I’ve written a lot of posts so far about being a mother, and what that teaches me about God as Mother. But Mother God is for every one–single and married men, with or without children, and single and married women, with or without children. (And children themselves, but that’s for another post.)
I recently re-read journalist Julia Duin’s Quitting Church (2006), especially the section about why women leave the church. She implies that feminine God images in the church would help women stay, during a conversation she had with David Wilkerson in 1998.
She asked him why there were no verses that use feminine pronouns–for human women, not God–in the Daily Calendar he published–like Luke 1:45 or Is. 54:1. He had no answer–nor did he change his calendar.
As a single, childless woman, Duin left the church after her offers to serve were repeatedly rejected. When later she adopted a child and went back, the church welcomed her participation.
People who are not in a typical nuclear family often feel marginalized both in church and out. I don’t want to do that.
So I want to know–single and married women and men without kids: Is Mother God a term you can embrace? What does it mean to you to call God Mother sometimes? I want to hear from men with kids, too, as I suspect a feminine God image can help men in general, yet is still somewhat taboo. I will post more on this, later.
None of us women will ever be fathers, yet we’ve all used the label Father for God. Not being a mother doesn’t need to make Mother God less meaningful as a metaphor for God. Even if, like me, one’s relationship with one’s mother isn’t perfect, and is maybe even painful sometimes.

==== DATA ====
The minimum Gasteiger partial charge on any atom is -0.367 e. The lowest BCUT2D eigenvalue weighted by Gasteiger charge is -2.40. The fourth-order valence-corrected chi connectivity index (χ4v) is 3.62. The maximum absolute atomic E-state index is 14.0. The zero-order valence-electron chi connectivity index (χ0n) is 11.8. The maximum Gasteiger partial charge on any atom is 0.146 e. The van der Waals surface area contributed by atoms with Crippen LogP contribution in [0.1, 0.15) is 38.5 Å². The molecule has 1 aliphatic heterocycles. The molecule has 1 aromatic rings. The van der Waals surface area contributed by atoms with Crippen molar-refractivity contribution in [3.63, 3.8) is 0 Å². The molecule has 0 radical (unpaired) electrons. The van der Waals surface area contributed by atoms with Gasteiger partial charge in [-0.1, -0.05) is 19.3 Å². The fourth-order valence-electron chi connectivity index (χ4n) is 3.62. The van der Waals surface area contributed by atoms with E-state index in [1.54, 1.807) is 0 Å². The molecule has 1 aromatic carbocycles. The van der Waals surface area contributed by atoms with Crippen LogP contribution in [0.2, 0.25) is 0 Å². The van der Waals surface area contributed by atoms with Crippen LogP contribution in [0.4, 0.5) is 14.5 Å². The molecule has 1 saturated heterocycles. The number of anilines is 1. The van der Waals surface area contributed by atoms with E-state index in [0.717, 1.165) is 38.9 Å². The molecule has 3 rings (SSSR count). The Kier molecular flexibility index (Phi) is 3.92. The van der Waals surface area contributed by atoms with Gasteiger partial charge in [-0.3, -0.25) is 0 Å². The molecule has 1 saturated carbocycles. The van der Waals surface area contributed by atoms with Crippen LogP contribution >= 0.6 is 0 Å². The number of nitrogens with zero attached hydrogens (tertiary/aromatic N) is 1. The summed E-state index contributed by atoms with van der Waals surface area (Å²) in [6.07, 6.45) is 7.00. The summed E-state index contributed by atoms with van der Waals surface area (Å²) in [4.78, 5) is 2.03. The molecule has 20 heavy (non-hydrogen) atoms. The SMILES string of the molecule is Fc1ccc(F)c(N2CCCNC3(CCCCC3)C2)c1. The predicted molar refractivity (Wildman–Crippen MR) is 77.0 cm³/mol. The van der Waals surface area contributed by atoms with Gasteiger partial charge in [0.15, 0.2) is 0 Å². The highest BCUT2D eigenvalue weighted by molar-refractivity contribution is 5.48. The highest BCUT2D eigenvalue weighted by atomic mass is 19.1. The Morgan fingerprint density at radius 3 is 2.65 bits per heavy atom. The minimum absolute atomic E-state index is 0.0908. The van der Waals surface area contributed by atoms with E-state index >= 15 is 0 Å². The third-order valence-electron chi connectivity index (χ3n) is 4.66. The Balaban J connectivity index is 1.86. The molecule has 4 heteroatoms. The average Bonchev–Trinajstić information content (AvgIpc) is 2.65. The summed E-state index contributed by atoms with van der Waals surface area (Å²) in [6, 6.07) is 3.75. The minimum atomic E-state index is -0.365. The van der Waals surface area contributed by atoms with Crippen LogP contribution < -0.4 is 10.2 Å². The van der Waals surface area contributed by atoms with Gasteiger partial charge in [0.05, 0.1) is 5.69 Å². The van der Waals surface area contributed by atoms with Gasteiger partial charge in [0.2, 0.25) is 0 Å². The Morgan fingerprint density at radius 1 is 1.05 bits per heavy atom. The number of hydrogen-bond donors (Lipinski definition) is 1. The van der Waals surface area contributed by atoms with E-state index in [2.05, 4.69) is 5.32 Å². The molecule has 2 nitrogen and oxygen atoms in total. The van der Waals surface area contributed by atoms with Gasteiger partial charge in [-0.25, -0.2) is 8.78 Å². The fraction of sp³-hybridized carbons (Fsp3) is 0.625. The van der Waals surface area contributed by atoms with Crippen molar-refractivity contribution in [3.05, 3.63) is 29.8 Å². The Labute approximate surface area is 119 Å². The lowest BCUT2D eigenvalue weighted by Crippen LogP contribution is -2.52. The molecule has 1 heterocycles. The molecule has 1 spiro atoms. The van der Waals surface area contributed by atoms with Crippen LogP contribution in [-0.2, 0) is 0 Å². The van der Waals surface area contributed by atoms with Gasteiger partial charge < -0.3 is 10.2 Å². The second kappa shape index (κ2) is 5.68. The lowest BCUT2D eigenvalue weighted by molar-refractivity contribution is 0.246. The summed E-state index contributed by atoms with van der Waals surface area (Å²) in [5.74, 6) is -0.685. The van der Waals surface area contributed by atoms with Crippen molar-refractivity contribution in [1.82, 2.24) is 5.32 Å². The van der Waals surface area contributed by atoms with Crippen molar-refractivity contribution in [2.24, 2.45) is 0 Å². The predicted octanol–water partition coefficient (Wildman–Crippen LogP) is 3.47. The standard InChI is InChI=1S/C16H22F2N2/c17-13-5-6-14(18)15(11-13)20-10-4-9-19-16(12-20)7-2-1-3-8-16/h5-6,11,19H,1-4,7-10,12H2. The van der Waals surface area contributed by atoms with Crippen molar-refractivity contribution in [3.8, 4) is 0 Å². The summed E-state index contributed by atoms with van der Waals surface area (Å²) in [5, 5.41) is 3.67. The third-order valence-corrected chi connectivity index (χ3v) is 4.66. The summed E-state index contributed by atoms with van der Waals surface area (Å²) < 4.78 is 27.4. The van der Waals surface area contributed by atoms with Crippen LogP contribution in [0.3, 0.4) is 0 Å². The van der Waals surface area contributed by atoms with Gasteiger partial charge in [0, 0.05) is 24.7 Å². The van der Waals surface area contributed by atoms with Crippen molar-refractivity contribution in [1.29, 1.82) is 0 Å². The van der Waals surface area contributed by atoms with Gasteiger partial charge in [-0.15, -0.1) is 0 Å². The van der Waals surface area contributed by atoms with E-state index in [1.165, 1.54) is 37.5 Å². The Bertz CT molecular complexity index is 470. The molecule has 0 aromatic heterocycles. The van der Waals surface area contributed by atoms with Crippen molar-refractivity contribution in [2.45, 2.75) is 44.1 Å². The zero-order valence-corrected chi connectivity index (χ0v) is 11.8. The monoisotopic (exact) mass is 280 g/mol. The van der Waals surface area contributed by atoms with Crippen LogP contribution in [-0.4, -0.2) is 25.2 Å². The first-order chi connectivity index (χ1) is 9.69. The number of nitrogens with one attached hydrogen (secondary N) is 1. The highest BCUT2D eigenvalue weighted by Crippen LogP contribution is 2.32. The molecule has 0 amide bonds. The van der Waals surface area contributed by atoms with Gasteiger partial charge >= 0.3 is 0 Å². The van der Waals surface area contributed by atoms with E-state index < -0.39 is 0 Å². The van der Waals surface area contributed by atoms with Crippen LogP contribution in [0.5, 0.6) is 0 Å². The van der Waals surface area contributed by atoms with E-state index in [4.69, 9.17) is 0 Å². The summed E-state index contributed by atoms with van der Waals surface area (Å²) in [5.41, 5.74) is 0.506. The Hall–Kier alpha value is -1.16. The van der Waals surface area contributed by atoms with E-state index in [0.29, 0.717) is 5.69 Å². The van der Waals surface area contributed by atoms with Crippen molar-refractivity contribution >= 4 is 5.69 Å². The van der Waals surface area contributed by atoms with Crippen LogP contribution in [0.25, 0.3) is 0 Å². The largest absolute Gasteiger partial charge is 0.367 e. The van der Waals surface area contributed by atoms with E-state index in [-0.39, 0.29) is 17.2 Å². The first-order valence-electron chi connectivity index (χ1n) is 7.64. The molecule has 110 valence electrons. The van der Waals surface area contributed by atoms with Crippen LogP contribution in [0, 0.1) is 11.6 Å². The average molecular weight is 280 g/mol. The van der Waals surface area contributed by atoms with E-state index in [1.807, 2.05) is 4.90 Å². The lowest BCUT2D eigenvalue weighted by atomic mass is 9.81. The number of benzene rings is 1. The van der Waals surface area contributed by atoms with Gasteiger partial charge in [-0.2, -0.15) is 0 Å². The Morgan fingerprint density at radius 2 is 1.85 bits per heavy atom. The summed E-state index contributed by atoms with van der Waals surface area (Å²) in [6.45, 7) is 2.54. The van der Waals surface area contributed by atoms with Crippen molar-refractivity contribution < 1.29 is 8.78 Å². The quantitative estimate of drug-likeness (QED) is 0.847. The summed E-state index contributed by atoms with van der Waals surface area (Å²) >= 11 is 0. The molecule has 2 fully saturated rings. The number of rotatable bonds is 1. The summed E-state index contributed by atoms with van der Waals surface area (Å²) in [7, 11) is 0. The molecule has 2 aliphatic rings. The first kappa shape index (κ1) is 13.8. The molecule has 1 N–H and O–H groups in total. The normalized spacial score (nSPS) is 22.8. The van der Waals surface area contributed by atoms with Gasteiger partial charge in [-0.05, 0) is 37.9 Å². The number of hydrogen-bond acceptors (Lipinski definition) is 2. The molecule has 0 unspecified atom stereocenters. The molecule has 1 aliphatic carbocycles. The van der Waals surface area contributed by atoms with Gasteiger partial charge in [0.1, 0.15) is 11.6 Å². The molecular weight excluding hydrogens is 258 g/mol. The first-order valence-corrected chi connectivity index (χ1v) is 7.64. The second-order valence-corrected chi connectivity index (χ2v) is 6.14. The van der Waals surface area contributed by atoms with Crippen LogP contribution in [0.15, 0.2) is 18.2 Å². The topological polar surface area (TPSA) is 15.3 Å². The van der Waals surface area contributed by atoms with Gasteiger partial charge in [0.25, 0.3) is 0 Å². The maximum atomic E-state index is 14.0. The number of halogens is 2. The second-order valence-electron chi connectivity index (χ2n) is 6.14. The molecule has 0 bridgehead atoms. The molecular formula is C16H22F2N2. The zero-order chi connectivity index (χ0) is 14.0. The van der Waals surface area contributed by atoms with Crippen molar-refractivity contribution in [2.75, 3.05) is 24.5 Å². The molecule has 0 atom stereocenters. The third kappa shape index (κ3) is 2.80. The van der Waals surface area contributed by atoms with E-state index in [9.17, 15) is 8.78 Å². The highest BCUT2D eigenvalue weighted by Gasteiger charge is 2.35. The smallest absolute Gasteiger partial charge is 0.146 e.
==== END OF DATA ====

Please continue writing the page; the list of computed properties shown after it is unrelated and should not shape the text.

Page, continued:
Sixty percent of the U.S. population emerges out of childhood with a secure psychological attachment to at least one caregiver, often Mom. So most of us can think of “Mother” and “God” and feel the love.
Forty percent of us can’t feel that totally secure love when we think of a parent, but eventually most of us probably attach to someone, a friend or a spouse or a child or an animal. (Being attached only to a child can bring its own problems for the child, however.)
It’s the attachment need that makes the mother metaphor for God so relevant. Even if we didn’t get our needs met, they are still there, no matter our age. We are always going to need a Divine Mom.
With my occasional gripes about my mother as I relate to her as an adult, I know that when I was a kid, she loved me. She was my safe place in the world. And she does make the term Mother God make sense.
Our best notions of Mother are the characteristics of God: always present, always loving, always working on our behalf. There for us, with the spiritual equivalent of hugs, extra attention when sick or sad, special gifts when we least expect them.
Referring to God as Mother means I look for God’s love, expect it, like a loved three-year old child does. He crawls into bed with mom in the middle of the night when he feels scared, because Mom has compassion for him. He confidently asks, as I did, “Mom, play Candy Land with me,” (again) and Mom does.
Even if we have no experience or memories of affection from our mom, someone, sometime, has given us a taste of unconditional love. We can expect the same willingness to give from Mother God, whether it’s that just blooming fragrant lilac tree outside our office window, or, as Teresa of Avila wrote, the gift of a little daisy in the grass.
I often see Her living yet eternal gifts in the birds around me. One crisp day in February, I was walking with Sam in a baby carrier, and we saw dozens of robins flying in and out of a huge holly tree loaded with red berries. I stopped, astonished.
This is a gift of a loving Mother, if I have eyes to see it. It has nothing to do with me being a mother. It’s just Gift, and these gifts are there for each of us.
How about you? How does it help you to call God Mother?